This is an excellent second novel by the author of Native Speaker, which came out in 1995. That book won several prizes, but I confess it was not for me. I do not like ethnic fiction and shall greet with joy the day, if it ever arrives, when American writers produce a full year’s crop of novels, not one of which gives any clue at all to its author’s ancestry (Chang-rae Lee’s is Korean). Native Speaker had some good things in it, yet still I felt it did not altogether rise above the dreary whine of hyphenated-American victimhood.
A Gesture Life is a far superior piece of work. The book’s story encompasses the life of “Doc” Hata, a Japanese gentleman living in Bedley Run, a dormitory town in New York City’s outermost suburbs. For thirty years Hata, now in his seventies, ran a small business here — a store selling medical supplies, which he tended with loving care:
I know as well as anyone that it’s challenging for a medical supplier to create an attractive storefront, that bedpans and insulin kits don’t make for a naturally scintillating display, but with a little effort and creativity it’s not long before you can come up with a window that is almost pleasing to look at.
By diligent storekeeping and some discreet participation in the public affairs of the town, Hata has established himself as a respectable and well-liked citizen — “Doc” to the townspeople who know and trust him, though he is not a licensed physician. At last he sells the store to a couple from the city and retires to his house, one of the better properties in the area.
The store was one of the two great projects of Doc Hata’s life. The other was Sunny, a half-Korean, half-black girl he adopted when she was eight, soon after he had settled in Bedley Run. Never married, Hata raised the girl himself in correct middle-class style — piano lessons, soccer, Brownies. He was assisted for a while, in Sunny’s early teens, by a widowed neighbor of his own age with whom he had an autumnal affair.
Interleaved with this narrative of our own time are Hata’s recollections of his early life. Though raised in Japan as a Japanese, his people were in fact part of the Korean underclass that did the lowest kinds of jobs in prewar Japan. He had the good fortune to be taken in by a Japanese family and went on to serve as a medical officer in the Imperial armed forces during World War Two. It was then, at a remote garrison in Burma far from the main theaters of war, that he was given responsibility for the health of a squad of Korean “comfort women,” sent to the garrison for the sexual relief of the troops. From this task developed the formative experience of his life, casting its shadow down through the years to Bedley Run, to the girl Sunny, to the store.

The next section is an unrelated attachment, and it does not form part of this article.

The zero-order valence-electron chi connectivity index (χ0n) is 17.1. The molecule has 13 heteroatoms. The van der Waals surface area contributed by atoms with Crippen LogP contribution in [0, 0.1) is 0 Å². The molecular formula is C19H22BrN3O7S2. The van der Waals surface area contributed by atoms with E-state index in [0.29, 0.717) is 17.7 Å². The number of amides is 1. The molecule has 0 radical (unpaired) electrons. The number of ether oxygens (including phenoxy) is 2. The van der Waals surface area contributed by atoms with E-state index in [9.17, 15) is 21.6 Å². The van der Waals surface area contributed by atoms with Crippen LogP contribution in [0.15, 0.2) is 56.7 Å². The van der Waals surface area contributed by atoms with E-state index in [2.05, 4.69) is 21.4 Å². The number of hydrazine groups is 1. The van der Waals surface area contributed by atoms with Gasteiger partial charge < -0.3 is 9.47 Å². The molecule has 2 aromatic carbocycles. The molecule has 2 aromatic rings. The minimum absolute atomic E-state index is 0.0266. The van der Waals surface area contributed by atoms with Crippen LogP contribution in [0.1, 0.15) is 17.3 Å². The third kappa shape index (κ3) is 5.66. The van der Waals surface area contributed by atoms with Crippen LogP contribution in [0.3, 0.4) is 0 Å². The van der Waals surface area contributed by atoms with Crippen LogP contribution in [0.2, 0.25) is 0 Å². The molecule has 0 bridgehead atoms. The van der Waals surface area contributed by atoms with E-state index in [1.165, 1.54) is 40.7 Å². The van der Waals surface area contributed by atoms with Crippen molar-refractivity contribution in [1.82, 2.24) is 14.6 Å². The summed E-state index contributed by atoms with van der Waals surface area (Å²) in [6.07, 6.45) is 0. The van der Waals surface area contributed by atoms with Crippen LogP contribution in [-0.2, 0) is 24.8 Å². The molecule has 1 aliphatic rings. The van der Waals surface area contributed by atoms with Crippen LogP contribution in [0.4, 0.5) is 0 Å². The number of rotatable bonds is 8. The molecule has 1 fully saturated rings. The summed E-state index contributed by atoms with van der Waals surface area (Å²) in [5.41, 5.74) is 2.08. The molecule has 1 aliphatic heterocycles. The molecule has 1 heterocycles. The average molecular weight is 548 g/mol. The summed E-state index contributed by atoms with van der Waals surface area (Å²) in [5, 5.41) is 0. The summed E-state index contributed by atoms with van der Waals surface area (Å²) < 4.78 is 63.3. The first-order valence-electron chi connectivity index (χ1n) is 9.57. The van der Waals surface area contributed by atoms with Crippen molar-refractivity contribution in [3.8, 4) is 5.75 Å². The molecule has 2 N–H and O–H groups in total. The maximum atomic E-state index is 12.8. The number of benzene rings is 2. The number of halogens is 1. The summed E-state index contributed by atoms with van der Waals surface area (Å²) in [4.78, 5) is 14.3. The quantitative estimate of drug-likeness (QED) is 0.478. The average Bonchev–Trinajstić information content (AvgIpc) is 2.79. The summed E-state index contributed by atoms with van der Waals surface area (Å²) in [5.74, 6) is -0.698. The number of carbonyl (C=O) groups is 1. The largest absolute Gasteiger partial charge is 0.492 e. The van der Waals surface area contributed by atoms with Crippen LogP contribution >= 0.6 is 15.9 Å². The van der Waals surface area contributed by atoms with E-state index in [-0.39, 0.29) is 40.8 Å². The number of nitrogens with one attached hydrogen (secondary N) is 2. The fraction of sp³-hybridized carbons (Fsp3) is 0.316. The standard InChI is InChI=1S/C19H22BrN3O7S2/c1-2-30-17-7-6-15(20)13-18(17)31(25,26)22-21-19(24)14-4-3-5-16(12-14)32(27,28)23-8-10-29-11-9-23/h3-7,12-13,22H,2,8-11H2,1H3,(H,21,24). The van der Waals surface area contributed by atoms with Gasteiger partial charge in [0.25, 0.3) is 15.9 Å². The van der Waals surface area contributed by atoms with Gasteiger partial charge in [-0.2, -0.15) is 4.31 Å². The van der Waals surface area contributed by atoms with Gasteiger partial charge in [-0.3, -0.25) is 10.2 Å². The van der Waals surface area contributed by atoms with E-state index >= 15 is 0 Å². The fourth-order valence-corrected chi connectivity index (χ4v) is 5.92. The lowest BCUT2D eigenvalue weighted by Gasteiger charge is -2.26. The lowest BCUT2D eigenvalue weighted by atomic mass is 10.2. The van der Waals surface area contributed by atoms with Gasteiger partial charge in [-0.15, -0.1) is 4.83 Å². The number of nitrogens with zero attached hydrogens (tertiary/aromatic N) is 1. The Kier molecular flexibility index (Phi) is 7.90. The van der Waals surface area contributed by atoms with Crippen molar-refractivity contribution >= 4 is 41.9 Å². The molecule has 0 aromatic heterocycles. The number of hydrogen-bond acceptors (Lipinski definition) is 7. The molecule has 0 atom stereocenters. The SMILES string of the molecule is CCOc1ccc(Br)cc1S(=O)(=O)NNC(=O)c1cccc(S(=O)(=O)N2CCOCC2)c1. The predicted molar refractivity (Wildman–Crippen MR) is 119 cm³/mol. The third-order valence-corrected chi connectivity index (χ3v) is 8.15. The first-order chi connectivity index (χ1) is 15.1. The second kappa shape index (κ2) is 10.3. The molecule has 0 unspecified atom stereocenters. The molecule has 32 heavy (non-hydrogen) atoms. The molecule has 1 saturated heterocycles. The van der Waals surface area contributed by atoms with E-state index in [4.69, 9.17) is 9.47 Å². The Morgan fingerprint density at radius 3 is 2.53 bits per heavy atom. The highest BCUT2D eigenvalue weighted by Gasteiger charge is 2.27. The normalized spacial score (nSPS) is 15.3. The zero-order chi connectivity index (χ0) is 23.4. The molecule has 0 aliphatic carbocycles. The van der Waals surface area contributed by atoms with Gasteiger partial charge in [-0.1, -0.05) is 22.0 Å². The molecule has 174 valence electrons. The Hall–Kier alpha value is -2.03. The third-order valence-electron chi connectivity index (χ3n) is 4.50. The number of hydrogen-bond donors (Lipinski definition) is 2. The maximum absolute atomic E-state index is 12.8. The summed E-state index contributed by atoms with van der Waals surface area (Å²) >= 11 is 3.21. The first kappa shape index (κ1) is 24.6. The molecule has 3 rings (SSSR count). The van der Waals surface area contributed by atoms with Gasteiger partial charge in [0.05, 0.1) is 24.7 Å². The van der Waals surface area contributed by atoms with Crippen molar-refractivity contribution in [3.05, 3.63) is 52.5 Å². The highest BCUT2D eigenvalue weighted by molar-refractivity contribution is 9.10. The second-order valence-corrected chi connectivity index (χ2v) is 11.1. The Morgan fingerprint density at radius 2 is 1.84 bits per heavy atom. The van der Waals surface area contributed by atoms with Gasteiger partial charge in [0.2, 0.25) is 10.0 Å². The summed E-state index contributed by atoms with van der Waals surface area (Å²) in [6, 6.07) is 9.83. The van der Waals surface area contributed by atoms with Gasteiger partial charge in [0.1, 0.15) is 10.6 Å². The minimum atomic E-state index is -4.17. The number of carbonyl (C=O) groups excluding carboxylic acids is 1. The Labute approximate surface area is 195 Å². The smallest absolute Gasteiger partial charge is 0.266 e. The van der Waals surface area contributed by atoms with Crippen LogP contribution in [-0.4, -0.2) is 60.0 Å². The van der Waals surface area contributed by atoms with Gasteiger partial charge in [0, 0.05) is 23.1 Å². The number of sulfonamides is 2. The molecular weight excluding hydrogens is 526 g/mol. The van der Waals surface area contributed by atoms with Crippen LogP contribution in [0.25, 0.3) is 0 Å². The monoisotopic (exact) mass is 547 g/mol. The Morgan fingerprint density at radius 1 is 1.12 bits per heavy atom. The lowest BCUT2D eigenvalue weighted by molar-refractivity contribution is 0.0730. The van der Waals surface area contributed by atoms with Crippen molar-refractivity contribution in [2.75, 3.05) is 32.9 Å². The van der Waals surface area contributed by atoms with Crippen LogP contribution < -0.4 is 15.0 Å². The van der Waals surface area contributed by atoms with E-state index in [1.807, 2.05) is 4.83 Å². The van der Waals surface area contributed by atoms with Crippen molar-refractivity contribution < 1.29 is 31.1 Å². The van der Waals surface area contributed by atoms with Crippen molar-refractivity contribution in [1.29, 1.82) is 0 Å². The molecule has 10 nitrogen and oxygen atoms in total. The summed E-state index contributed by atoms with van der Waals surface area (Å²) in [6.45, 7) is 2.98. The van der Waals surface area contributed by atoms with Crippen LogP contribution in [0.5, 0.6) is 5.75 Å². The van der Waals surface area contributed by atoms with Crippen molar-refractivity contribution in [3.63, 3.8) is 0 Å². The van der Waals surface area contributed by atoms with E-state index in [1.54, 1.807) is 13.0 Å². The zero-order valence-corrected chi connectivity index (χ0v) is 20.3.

Doc Hata is a deeply sympathetic character. His yearning to rise above mere gesture — to be remembered, to leave his mark — is thwarted at every turn. He is like a man in a nightmare signing his name over and over again, the ink fading and vanishing into the blank sheet of paper as fast as he can write. That late-blooming romance ends with separation and death. Sunny goes to the bad and flees from him. The store he tended with so much pride sinks into failure soon after he has sold it. Commercial failure — a key life event and literary metaphor in this commercial Republic — is in fact one of the running themes of the book.
And it’s almost too much for me … to imagine the fantastic idea of what Sunny Medical Supply might be instead of half-emptied and shut, what kind of vital, resplendent establishment could have been built, not for pride or for riches but for a place to leave each night and glance back upon and feel sure would contain us … For isn’t this what I’ve attempted for most all of my life … isn’t this my long folly, my continuous failure?
Though I like and admire A Gesture Life, I want to post some slight reservations. There is, for example, no strong narrative reason for Hata’s Korean parentage. He could just as well have been pure Japanese, except that this would have violated the ground rules of victimological fiction, according to which all evil must be located on the other side of some national or racial line. Now, I do not doubt that the Japanese were often beastly towards the people they conquered; yet if there is a prize awarded in hell for murdering Koreans, the easy winner in the twentieth-century division would be North Korean dictator Kim Il Sung. Perhaps Chang-rae Lee will write a novel about that. If he does, and if he makes as good a story of it as he has given us here, it will be something to look forward to.